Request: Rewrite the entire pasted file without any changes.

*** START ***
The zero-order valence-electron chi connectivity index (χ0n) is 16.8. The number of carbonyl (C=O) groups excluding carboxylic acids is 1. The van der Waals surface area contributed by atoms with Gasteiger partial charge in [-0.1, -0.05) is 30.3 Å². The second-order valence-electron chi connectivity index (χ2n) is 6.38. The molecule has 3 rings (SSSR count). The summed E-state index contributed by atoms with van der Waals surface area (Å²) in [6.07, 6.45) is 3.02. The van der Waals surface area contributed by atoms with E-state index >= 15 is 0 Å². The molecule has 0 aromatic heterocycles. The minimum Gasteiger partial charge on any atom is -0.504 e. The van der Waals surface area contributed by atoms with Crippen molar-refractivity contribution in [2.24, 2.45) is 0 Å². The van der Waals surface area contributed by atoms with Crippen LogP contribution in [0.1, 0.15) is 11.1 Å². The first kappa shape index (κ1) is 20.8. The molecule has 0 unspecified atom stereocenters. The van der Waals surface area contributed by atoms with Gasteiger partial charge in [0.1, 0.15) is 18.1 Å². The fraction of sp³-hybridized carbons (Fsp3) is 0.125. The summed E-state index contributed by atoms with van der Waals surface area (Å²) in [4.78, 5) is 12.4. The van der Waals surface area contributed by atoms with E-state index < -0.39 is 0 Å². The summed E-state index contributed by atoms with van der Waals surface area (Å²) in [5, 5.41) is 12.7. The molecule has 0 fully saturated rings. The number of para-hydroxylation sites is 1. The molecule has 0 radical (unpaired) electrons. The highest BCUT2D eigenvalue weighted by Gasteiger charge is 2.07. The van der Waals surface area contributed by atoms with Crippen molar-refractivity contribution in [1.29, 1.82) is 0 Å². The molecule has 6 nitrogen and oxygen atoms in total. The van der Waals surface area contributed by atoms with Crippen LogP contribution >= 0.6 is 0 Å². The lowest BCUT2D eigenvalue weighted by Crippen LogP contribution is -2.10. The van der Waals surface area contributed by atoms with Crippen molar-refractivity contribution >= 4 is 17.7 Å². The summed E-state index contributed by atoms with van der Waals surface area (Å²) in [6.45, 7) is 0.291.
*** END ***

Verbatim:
The zero-order valence-electron chi connectivity index (χ0n) is 16.8. The number of carbonyl (C=O) groups excluding carboxylic acids is 1. The van der Waals surface area contributed by atoms with Gasteiger partial charge in [-0.1, -0.05) is 30.3 Å². The second-order valence-electron chi connectivity index (χ2n) is 6.38. The molecule has 3 rings (SSSR count). The summed E-state index contributed by atoms with van der Waals surface area (Å²) in [6.07, 6.45) is 3.02. The van der Waals surface area contributed by atoms with E-state index >= 15 is 0 Å². The molecule has 0 aromatic heterocycles. The minimum Gasteiger partial charge on any atom is -0.504 e. The van der Waals surface area contributed by atoms with Crippen molar-refractivity contribution in [2.24, 2.45) is 0 Å². The van der Waals surface area contributed by atoms with Crippen LogP contribution in [0.1, 0.15) is 11.1 Å². The first kappa shape index (κ1) is 20.8. The molecule has 0 unspecified atom stereocenters. The van der Waals surface area contributed by atoms with Gasteiger partial charge in [0.1, 0.15) is 18.1 Å². The fraction of sp³-hybridized carbons (Fsp3) is 0.125. The summed E-state index contributed by atoms with van der Waals surface area (Å²) in [4.78, 5) is 12.4. The van der Waals surface area contributed by atoms with E-state index < -0.39 is 0 Å². The summed E-state index contributed by atoms with van der Waals surface area (Å²) in [5, 5.41) is 12.7. The molecule has 0 fully saturated rings. The number of para-hydroxylation sites is 1. The molecule has 0 radical (unpaired) electrons. The highest BCUT2D eigenvalue weighted by Gasteiger charge is 2.07. The van der Waals surface area contributed by atoms with Crippen molar-refractivity contribution in [1.29, 1.82) is 0 Å². The molecule has 6 nitrogen and oxygen atoms in total. The van der Waals surface area contributed by atoms with Crippen LogP contribution >= 0.6 is 0 Å². The lowest BCUT2D eigenvalue weighted by Crippen LogP contribution is -2.10. The van der Waals surface area contributed by atoms with Crippen molar-refractivity contribution >= 4 is 17.7 Å². The summed E-state index contributed by atoms with van der Waals surface area (Å²) in [6.45, 7) is 0.291.